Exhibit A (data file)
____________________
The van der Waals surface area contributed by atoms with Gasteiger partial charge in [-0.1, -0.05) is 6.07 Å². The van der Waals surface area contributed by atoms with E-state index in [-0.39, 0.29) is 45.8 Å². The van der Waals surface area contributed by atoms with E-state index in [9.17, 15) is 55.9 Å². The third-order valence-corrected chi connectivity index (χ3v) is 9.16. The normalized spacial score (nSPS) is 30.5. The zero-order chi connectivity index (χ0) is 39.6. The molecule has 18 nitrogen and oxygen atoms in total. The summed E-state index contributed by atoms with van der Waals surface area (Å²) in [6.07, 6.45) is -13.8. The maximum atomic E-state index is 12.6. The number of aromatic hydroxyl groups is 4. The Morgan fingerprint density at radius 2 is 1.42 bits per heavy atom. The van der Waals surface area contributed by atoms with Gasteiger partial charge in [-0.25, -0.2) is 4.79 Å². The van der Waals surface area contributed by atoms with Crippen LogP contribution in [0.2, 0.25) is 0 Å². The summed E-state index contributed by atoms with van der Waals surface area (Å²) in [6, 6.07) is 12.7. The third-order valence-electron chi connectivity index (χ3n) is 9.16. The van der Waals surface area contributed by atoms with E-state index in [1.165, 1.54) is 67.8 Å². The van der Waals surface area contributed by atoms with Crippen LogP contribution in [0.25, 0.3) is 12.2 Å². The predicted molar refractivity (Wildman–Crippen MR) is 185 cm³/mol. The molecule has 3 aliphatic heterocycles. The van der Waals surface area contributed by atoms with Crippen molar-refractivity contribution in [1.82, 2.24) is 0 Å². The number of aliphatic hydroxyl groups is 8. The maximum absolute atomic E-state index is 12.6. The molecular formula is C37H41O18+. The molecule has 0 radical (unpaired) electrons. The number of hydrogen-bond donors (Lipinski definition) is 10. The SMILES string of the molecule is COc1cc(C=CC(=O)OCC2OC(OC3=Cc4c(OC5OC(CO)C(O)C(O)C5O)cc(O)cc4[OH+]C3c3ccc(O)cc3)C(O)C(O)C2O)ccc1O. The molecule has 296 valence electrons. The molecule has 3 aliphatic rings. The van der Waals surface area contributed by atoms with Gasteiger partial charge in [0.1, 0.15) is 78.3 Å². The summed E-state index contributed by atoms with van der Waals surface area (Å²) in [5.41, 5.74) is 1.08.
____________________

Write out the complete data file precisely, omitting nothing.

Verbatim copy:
The van der Waals surface area contributed by atoms with Gasteiger partial charge in [-0.1, -0.05) is 6.07 Å². The van der Waals surface area contributed by atoms with E-state index in [-0.39, 0.29) is 45.8 Å². The van der Waals surface area contributed by atoms with E-state index in [9.17, 15) is 55.9 Å². The third-order valence-corrected chi connectivity index (χ3v) is 9.16. The normalized spacial score (nSPS) is 30.5. The zero-order chi connectivity index (χ0) is 39.6. The molecule has 18 nitrogen and oxygen atoms in total. The summed E-state index contributed by atoms with van der Waals surface area (Å²) in [6.07, 6.45) is -13.8. The maximum atomic E-state index is 12.6. The number of aromatic hydroxyl groups is 4. The Morgan fingerprint density at radius 2 is 1.42 bits per heavy atom. The van der Waals surface area contributed by atoms with Gasteiger partial charge in [-0.25, -0.2) is 4.79 Å². The van der Waals surface area contributed by atoms with Crippen LogP contribution in [0.2, 0.25) is 0 Å². The summed E-state index contributed by atoms with van der Waals surface area (Å²) in [6, 6.07) is 12.7. The third-order valence-electron chi connectivity index (χ3n) is 9.16. The van der Waals surface area contributed by atoms with E-state index in [1.165, 1.54) is 67.8 Å². The van der Waals surface area contributed by atoms with Crippen LogP contribution in [0.25, 0.3) is 12.2 Å². The predicted molar refractivity (Wildman–Crippen MR) is 185 cm³/mol. The molecule has 3 aliphatic heterocycles. The van der Waals surface area contributed by atoms with Crippen molar-refractivity contribution in [1.82, 2.24) is 0 Å². The number of aliphatic hydroxyl groups is 8. The maximum absolute atomic E-state index is 12.6. The molecular formula is C37H41O18+. The molecule has 0 radical (unpaired) electrons. The number of hydrogen-bond donors (Lipinski definition) is 10. The SMILES string of the molecule is COc1cc(C=CC(=O)OCC2OC(OC3=Cc4c(OC5OC(CO)C(O)C(O)C5O)cc(O)cc4[OH+]C3c3ccc(O)cc3)C(O)C(O)C2O)ccc1O. The molecule has 296 valence electrons. The molecule has 3 aliphatic rings. The van der Waals surface area contributed by atoms with Gasteiger partial charge in [0.1, 0.15) is 78.3 Å². The summed E-state index contributed by atoms with van der Waals surface area (Å²) in [5.41, 5.74) is 1.08.